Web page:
Help with consistent ball toss

Discussion in 'Tennis Tips/Instruction' started by Jodoveepn, May 13, 2004.

  1. Jodoveepn

    Jodoveepn Guest

    I'm a 4.0 player with a decent serve if my ball toss is ok. But more often than not, I find myself fishing for a serve because my toss gets a bit wristy.

    Can anyone suggest different tossing techniques that could help? Perhaps holding the ball differently or swinging my arm differently? Or maybe just tossing 100 balls before each match.

    Thanks.
     
    #1
  2. ucd_ace

    ucd_ace Semi-Pro

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    Keep your arm straight; bring it down along your front leg (which should be angled into the court a bit); raise it; release the ball with the palm of your hand, not your fingers... and that's all I've got to say about that.
     
    #2
  3. montanatennisacademy.com

    montanatennisacademy.com New User

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    How To Practice a Perfect Ball Toss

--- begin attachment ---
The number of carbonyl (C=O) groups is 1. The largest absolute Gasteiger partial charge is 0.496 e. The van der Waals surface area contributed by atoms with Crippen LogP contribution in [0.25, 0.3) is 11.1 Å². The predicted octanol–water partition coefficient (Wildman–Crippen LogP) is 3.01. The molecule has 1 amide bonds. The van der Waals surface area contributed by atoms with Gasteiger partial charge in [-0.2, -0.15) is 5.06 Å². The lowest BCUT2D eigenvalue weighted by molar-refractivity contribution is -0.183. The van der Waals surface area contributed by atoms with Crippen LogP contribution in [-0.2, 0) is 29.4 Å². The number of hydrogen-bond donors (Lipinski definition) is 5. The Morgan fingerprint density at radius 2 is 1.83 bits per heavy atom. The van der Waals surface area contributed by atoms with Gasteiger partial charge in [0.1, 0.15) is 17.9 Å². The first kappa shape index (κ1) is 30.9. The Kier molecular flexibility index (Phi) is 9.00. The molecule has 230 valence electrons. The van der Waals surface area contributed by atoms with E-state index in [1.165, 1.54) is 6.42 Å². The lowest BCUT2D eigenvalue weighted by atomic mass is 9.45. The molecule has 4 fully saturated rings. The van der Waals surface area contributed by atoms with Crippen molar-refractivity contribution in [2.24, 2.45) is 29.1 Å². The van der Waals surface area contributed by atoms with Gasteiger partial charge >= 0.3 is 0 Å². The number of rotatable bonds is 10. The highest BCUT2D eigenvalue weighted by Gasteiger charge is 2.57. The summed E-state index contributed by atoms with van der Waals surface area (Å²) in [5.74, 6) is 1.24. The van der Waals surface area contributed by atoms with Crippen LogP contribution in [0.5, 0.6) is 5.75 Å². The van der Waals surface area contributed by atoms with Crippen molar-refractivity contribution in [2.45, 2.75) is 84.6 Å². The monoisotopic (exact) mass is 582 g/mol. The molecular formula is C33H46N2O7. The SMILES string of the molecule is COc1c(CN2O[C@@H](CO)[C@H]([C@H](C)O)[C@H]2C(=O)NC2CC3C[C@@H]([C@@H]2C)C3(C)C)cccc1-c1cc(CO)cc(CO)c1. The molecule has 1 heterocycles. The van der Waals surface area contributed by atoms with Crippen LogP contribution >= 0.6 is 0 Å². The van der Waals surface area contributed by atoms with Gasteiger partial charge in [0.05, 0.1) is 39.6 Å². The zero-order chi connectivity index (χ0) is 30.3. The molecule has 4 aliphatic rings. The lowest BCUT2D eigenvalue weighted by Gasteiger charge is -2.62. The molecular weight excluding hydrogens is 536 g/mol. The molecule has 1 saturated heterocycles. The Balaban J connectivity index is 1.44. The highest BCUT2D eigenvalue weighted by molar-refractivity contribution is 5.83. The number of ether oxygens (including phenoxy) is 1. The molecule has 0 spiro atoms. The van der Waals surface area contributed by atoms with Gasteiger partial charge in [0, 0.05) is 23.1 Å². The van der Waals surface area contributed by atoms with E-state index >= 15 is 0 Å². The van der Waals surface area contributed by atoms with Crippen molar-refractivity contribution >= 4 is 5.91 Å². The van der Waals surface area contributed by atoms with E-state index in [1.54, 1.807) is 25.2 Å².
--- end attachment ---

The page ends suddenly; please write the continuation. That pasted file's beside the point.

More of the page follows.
A poor ball toss is one of the most common causes of serving problems. Fortunately, you can practice your toss easily on your own.
    Difficulty: Average

    Time Required: 5 minutes

    Here's How:
    1. Stand on the baseline where you normally do for serving.

    2. Point your right foot parallel to the baseline and your left foot (for righties) at the right net post.

    3. Place a spare racquet so that its butt end touches the toe-tip of your shoe and its tip points toward the right net post.

    4. Holding your playing racquet in your right hand, reach as high up as you can, approximately one foot in front of you.

    5. Hold a ball in your fingertips, a few inches in front of your right thigh.

    . Push the ball up and release it with your left hand fully extended upward.

    7. Practice tossing the ball so that it peaks at the tip of your extended racquet.

    8. Bring your racquet back down to the normal starting position for a serve.

    9. As you make your normal service windup with your right arm, push the ball up to same height you were practicing in step 7, but now try to get it to land on the face of the racquet lying on the ground.

    Tips:

    1. Note that when you practice with the windup, you still don't hit the ball.
    2. If you're having trouble getting the ball to land forward enough, imagine that you're pushing it up a pipe that extends from in front of your right thigh to the spot where you'd be hitting it.
    3. Remember to release the ball from your left hand with that hand fully extended upward.
     
    #3
  4. Kobble

    Kobble Hall of Fame